Another UK property slump prediction from the US
Washington-based financial group the International Monetary Fund (IMF) has warned that the UK property market is “overvalued” and that we could be heading for a slump as people’s faith in homes as a saving and investment collapses.
It also predicted that rising wage settlements and increasing inflation, eating into the value of people’s saving and investment plans, could pressure the Bank of England into a fourth interest rate increase.
To add fuel to the UK’s financial fire, the IMF also criticised Gordon Brown’s handling of the economy and said that his “aggressive” tax policies were threatening the country’s economic future – a stance that will concern the Chancellor as he prepares for possibly assuming the Premiership later in the year.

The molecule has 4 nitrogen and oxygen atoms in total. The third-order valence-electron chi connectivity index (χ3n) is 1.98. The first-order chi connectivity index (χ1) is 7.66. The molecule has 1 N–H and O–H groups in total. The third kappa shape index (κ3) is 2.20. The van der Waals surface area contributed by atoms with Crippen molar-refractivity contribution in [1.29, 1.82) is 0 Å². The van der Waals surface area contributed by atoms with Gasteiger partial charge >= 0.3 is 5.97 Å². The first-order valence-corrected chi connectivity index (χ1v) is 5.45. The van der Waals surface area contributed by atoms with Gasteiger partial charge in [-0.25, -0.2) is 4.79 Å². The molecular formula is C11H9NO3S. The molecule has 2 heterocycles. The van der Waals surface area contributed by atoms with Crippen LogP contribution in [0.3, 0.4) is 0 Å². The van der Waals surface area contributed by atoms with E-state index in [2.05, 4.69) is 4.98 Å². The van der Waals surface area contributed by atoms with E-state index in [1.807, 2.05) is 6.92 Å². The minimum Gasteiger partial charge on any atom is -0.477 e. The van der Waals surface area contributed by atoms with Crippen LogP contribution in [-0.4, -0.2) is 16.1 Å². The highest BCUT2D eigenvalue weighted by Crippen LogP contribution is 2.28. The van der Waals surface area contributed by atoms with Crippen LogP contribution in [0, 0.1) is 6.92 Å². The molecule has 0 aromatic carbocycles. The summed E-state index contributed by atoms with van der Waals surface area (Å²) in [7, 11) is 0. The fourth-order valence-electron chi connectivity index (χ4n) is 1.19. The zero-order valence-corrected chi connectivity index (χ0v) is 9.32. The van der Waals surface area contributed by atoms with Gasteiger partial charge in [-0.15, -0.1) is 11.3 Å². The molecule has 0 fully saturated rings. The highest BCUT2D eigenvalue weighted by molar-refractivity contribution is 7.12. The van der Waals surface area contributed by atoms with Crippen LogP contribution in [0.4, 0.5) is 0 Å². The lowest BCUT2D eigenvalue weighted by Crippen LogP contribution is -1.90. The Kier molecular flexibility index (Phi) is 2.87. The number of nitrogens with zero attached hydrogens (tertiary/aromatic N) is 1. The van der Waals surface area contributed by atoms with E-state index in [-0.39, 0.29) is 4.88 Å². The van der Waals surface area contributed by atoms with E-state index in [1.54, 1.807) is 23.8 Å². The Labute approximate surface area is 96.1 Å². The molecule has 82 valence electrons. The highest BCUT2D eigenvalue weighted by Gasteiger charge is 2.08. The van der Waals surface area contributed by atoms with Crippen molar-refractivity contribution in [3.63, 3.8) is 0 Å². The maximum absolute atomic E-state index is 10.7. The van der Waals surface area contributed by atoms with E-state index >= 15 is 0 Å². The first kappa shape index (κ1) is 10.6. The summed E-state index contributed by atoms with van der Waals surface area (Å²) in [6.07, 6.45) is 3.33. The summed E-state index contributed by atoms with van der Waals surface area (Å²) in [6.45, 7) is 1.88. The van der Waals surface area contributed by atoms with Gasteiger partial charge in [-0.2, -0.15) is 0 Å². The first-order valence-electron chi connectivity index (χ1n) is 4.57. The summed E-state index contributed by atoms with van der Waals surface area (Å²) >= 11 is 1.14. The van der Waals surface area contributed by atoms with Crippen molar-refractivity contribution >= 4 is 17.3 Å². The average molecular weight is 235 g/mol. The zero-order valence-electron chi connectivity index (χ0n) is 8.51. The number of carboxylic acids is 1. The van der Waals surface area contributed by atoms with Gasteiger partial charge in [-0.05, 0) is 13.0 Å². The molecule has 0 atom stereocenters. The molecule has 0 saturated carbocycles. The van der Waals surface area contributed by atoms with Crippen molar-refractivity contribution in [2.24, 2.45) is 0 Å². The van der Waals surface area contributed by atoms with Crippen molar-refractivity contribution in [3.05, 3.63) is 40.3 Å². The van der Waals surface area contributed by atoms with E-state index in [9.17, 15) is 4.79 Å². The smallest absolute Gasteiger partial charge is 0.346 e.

But not everyone was impressed with the IMF’s analysis. “I wish I had a pound for every time I have heard an American financial group knocking our property market,” said City analyst Colin Perry.
“They are having severe problems themselves with mortgage defaults, so maybe that is colouring their opinion of the premier UK saving and investment strategy at the moment.
“They should remember that the UK has a unique property market and that our attitude to purchasing our homes is different to that, say, found in mainland Europe.”
He continued: “Property is a scarce commodity, much in demand as a saving and investment, and the general economic environment here is pretty sound. I do not place much credence, therefore, in the IMF’s prescriptions.”